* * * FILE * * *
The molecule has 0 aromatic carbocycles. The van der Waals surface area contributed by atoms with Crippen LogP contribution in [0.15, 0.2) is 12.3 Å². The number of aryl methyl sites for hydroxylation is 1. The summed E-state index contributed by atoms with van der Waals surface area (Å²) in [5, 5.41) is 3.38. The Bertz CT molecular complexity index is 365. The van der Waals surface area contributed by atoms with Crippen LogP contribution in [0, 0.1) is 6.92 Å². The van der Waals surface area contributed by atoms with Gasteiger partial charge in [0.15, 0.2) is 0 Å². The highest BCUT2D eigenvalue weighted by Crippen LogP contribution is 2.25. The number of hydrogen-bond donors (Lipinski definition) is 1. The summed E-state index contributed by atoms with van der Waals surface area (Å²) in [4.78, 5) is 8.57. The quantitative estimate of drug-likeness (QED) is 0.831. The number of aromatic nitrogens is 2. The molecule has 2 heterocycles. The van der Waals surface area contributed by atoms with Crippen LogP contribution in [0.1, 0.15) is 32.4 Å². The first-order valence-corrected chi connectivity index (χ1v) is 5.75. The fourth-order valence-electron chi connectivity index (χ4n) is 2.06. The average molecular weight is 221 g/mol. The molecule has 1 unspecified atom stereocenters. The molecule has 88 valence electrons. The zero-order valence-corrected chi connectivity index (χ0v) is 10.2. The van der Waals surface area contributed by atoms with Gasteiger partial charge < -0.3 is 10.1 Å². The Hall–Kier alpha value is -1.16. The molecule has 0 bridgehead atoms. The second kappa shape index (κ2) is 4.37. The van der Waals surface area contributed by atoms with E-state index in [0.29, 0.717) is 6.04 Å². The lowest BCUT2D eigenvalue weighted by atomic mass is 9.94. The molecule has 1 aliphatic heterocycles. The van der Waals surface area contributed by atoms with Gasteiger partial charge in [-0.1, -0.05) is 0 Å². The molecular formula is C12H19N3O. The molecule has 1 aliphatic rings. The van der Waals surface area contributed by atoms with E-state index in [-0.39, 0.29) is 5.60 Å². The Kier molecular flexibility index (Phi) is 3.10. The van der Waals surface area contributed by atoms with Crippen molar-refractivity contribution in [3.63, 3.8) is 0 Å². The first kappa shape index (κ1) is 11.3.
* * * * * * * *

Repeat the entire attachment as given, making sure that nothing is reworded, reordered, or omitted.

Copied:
The molecule has 0 aromatic carbocycles. The van der Waals surface area contributed by atoms with Crippen LogP contribution in [0.15, 0.2) is 12.3 Å². The number of aryl methyl sites for hydroxylation is 1. The summed E-state index contributed by atoms with van der Waals surface area (Å²) in [5, 5.41) is 3.38. The Bertz CT molecular complexity index is 365. The van der Waals surface area contributed by atoms with Crippen LogP contribution in [0, 0.1) is 6.92 Å². The van der Waals surface area contributed by atoms with Gasteiger partial charge in [0.15, 0.2) is 0 Å². The highest BCUT2D eigenvalue weighted by Crippen LogP contribution is 2.25. The number of hydrogen-bond donors (Lipinski definition) is 1. The summed E-state index contributed by atoms with van der Waals surface area (Å²) in [4.78, 5) is 8.57. The quantitative estimate of drug-likeness (QED) is 0.831. The number of aromatic nitrogens is 2. The molecule has 2 heterocycles. The van der Waals surface area contributed by atoms with Crippen LogP contribution in [0.1, 0.15) is 32.4 Å². The first-order valence-corrected chi connectivity index (χ1v) is 5.75. The fourth-order valence-electron chi connectivity index (χ4n) is 2.06. The average molecular weight is 221 g/mol. The molecule has 1 unspecified atom stereocenters. The molecule has 88 valence electrons. The zero-order valence-corrected chi connectivity index (χ0v) is 10.2. The van der Waals surface area contributed by atoms with Gasteiger partial charge < -0.3 is 10.1 Å². The Hall–Kier alpha value is -1.16. The molecule has 0 bridgehead atoms. The second kappa shape index (κ2) is 4.37. The van der Waals surface area contributed by atoms with E-state index in [0.29, 0.717) is 6.04 Å². The lowest BCUT2D eigenvalue weighted by atomic mass is 9.94. The molecule has 1 aliphatic heterocycles. The van der Waals surface area contributed by atoms with Gasteiger partial charge in [-0.1, -0.05) is 0 Å². The molecular formula is C12H19N3O. The molecule has 1 aliphatic rings. The van der Waals surface area contributed by atoms with E-state index in [-0.39, 0.29) is 5.60 Å². The Kier molecular flexibility index (Phi) is 3.10. The van der Waals surface area contributed by atoms with Crippen molar-refractivity contribution in [3.63, 3.8) is 0 Å². The first kappa shape index (κ1) is 11.3.